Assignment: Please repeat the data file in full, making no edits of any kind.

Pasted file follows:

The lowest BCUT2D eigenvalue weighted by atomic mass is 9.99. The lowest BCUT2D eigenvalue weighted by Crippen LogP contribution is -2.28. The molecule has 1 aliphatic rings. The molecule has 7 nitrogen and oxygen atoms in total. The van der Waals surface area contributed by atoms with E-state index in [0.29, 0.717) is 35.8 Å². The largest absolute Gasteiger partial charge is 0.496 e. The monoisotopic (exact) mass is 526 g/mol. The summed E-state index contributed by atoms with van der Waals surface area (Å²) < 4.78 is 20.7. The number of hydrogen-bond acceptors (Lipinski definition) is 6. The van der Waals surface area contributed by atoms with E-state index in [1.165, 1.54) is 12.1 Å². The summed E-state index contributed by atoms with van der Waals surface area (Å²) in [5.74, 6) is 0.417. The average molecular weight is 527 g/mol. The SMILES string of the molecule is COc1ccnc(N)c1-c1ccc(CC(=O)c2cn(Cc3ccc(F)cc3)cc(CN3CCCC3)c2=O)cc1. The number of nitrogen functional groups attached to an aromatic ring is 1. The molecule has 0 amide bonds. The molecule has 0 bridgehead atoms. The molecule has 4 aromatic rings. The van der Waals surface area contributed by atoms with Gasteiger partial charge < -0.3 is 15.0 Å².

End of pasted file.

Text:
The lowest BCUT2D eigenvalue weighted by atomic mass is 9.99. The lowest BCUT2D eigenvalue weighted by Crippen LogP contribution is -2.28. The molecule has 1 aliphatic rings. The molecule has 7 nitrogen and oxygen atoms in total. The van der Waals surface area contributed by atoms with E-state index in [0.29, 0.717) is 35.8 Å². The largest absolute Gasteiger partial charge is 0.496 e. The monoisotopic (exact) mass is 526 g/mol. The summed E-state index contributed by atoms with van der Waals surface area (Å²) < 4.78 is 20.7. The number of hydrogen-bond acceptors (Lipinski definition) is 6. The van der Waals surface area contributed by atoms with E-state index in [1.165, 1.54) is 12.1 Å². The summed E-state index contributed by atoms with van der Waals surface area (Å²) in [5.74, 6) is 0.417. The average molecular weight is 527 g/mol. The SMILES string of the molecule is COc1ccnc(N)c1-c1ccc(CC(=O)c2cn(Cc3ccc(F)cc3)cc(CN3CCCC3)c2=O)cc1. The number of nitrogen functional groups attached to an aromatic ring is 1. The molecule has 0 amide bonds. The molecule has 0 bridgehead atoms. The molecule has 4 aromatic rings. The van der Waals surface area contributed by atoms with Gasteiger partial charge < -0.3 is 15.0 Å².